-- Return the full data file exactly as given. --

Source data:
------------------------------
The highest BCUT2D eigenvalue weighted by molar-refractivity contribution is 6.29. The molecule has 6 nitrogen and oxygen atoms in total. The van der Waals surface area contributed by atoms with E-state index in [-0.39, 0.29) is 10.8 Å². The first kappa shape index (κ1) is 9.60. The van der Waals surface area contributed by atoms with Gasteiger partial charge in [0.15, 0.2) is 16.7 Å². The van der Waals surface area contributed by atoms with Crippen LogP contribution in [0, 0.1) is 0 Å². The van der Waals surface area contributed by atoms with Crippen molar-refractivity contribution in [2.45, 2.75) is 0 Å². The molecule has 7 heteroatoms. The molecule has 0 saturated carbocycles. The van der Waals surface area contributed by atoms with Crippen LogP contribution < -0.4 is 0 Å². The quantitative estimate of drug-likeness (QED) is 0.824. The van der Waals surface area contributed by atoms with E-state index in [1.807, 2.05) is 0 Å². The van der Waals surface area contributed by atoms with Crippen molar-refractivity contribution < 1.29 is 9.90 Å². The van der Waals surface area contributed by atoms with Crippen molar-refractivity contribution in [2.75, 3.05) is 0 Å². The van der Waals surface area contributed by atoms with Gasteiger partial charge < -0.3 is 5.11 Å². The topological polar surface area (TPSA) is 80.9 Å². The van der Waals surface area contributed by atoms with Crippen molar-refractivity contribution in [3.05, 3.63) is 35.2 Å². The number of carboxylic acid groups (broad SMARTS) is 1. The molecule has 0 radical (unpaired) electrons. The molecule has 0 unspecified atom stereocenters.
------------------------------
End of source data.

The highest BCUT2D eigenvalue weighted by molar-refractivity contribution is 6.29. The molecule has 6 nitrogen and oxygen atoms in total. The van der Waals surface area contributed by atoms with E-state index in [-0.39, 0.29) is 10.8 Å². The first kappa shape index (κ1) is 9.60. The van der Waals surface area contributed by atoms with Gasteiger partial charge in [0.15, 0.2) is 16.7 Å². The van der Waals surface area contributed by atoms with Crippen LogP contribution in [0, 0.1) is 0 Å². The van der Waals surface area contributed by atoms with Crippen molar-refractivity contribution in [2.45, 2.75) is 0 Å². The molecule has 7 heteroatoms. The molecule has 0 saturated carbocycles. The van der Waals surface area contributed by atoms with Crippen LogP contribution < -0.4 is 0 Å². The quantitative estimate of drug-likeness (QED) is 0.824. The van der Waals surface area contributed by atoms with E-state index in [1.807, 2.05) is 0 Å². The van der Waals surface area contributed by atoms with Crippen molar-refractivity contribution < 1.29 is 9.90 Å². The van der Waals surface area contributed by atoms with Crippen molar-refractivity contribution in [2.75, 3.05) is 0 Å². The van der Waals surface area contributed by atoms with Gasteiger partial charge < -0.3 is 5.11 Å². The topological polar surface area (TPSA) is 80.9 Å². The van der Waals surface area contributed by atoms with Crippen molar-refractivity contribution in [3.05, 3.63) is 35.2 Å². The number of carboxylic acid groups (broad SMARTS) is 1. The molecule has 0 radical (unpaired) electrons. The molecule has 0 unspecified atom stereocenters.